One of best-known stories about Lincoln concerns his so-called “blind memorandum.” On the morning of August 23, Lincoln took a sheet of paper from his desk and scribbled a note to himself, his cabinet, and (ultimately) the nation:
This morning, as for some days past, it seems exceedingly probable that this Administration will not be re-elected. Then it will be my duty to so co-operate with the President elect, as to save the Union between the election and the inauguration; as he will have secured his election on such ground that he can not possibly save it afterwards. — A. Lincoln
The story is usually told in the context of Lincoln’s worries about his reelection prospects in the fall of 1864. Less known is that the story has an amusing little postscript.
On Friday, November 11, 1864, days after defeating Gen. George B. McClellan in the election, Lincoln sat down for his morning cabinet meeting. Lincoln’s secretary, John Hay, captured the event that evening in his diary.
“Gentleman,” Lincoln said to the cabinet, “do you remember last summer I asked you all to sign your name to the back of a paper of which I did not show you the inside?” The president took the paper from his desk. “This is it.”
He then passed the paper to Hay. “Mr. Hay,” he said, “see if you can get this open without tearing it!” Hay recorded the dialogue with the exclamation point, which suggests to me that Lincoln was expansively amused, perhaps even chuckling. The benefit of hindsight made it easier to be amused by his earlier worries.
Hay noted that Lincoln had “pasted it up in so singular style that it required some cutting to get it open.”
Lincoln read the note to his assembled advisers. After finishing, and setting the note side, he reflected on what he’d written. “You will remember that this was written at a time . . . when as yet we had no adversary, and seemed to have no friends,” Lincoln said. “I then solemnly resolved on the course of action indicated above. I resolved, in the case of the election of General McClellan being certain that he would be the Candidate, that would see him and talk matters over with him. I would say, ‘General, the election has demonstrated that you are stronger, have more influence with the American people that I. Now let us together, you with your influence and I with all the executive power of the Government, try to save the country. You raise as many troops as you possibly can for this final trial, and I will devote all my energies to assisting and finishing the war.”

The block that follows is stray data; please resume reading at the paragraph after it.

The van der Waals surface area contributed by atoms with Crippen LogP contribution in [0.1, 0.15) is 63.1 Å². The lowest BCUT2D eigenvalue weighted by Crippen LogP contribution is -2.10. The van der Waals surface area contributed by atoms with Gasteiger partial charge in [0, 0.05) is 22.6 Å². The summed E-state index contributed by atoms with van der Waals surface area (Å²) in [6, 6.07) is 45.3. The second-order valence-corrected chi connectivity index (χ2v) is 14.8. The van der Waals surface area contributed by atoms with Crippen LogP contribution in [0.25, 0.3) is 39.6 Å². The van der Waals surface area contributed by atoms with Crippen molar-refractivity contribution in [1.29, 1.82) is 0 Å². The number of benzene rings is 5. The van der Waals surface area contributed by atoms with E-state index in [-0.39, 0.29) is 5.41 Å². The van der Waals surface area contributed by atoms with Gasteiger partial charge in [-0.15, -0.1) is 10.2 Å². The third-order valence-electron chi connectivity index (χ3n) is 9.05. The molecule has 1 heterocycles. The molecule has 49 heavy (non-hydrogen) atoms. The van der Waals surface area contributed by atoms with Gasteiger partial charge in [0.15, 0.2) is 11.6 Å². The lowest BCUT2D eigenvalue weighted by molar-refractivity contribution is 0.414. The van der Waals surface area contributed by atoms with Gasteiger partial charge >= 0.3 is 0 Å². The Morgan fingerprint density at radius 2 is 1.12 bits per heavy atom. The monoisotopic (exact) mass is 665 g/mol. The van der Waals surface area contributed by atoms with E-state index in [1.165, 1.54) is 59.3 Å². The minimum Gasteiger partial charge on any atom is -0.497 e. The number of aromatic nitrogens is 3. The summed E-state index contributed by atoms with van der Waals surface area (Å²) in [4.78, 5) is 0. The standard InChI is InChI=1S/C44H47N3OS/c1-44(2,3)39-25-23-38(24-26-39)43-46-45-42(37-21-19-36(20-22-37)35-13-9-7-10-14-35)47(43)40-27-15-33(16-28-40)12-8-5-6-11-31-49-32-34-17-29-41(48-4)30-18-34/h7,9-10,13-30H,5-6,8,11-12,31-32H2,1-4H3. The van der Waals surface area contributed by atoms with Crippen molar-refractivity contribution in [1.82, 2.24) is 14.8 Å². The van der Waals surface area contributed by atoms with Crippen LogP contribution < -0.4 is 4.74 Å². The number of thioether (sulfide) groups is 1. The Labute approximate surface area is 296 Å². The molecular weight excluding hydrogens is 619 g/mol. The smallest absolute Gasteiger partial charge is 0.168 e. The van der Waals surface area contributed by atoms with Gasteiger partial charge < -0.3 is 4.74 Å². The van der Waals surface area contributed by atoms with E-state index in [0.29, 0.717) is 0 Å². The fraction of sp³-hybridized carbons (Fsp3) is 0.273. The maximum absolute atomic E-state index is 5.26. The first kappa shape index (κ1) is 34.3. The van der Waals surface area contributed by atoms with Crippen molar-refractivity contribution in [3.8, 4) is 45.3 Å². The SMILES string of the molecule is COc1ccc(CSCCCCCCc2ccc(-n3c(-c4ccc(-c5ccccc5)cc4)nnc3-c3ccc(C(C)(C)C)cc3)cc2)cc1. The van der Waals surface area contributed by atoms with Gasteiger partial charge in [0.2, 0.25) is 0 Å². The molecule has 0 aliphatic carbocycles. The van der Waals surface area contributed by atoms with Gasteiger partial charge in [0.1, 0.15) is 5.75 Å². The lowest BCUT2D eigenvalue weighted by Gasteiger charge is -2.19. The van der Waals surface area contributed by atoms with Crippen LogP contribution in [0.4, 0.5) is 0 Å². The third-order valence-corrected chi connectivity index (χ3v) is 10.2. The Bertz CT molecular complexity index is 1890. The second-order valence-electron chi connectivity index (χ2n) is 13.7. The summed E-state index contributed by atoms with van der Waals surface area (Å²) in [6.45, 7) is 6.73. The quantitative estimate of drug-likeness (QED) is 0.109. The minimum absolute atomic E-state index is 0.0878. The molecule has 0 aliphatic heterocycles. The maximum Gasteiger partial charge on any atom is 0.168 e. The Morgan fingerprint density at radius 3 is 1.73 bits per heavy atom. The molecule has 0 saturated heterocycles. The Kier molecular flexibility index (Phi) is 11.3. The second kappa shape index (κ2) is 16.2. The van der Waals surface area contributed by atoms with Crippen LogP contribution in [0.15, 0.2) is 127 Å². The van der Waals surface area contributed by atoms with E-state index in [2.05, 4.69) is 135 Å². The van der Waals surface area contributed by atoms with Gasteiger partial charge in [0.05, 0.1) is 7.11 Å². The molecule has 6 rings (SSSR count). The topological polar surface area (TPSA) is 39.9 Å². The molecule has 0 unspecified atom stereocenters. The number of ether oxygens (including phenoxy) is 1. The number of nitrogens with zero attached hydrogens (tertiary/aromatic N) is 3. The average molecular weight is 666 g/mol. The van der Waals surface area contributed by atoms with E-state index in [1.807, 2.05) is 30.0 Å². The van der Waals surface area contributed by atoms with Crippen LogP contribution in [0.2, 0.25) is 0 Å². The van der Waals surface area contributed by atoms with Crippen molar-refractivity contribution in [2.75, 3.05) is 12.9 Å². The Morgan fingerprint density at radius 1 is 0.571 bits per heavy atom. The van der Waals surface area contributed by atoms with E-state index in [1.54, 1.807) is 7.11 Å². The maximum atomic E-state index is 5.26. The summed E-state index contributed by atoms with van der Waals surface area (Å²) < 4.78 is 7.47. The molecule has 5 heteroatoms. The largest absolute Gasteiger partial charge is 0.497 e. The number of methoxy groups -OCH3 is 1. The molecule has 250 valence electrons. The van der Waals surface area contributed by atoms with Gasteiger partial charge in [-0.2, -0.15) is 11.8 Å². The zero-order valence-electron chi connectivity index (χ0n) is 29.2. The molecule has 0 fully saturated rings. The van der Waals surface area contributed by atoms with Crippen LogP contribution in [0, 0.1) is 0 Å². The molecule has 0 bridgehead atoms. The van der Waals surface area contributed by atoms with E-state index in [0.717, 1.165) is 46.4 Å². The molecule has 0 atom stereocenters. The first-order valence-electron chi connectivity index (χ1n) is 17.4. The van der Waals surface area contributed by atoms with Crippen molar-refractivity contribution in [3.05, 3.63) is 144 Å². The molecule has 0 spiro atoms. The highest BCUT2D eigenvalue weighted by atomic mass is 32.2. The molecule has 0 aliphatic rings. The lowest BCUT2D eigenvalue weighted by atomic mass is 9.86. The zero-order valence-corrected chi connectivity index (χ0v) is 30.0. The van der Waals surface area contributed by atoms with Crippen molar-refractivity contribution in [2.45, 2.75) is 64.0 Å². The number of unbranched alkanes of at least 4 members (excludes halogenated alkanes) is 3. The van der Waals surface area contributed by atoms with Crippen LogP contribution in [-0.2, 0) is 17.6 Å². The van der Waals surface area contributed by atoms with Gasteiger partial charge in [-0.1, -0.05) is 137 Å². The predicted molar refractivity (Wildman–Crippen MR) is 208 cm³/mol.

And this is the part that cracks me up: William Seward’s response to Lincoln’s reasonable plans for McClellan.
“And the General would answer you, ‘Yes, Yes,’” Seward said; “and the next day when you saw him again & pressed those views upon him he would say ‘Yes—yes’ & so on forever and would have done nothing at all.”
They certainly knew McClellan’s stripes by that point!
Lincoln concluded the exchange—at least as Hay recorded it—with a sincere coda: “At least, I should have done my duty,” he said, “and have stood clear in my own conscience.”
Hay’s account of the meeting comes from Inside Lincoln’s White House: The Complete Civil War Diary of John Hay (1997), Southern Illinois Press, pp.247-8.
More on the story of the Blind Memorandum can be found at the Library of Congress.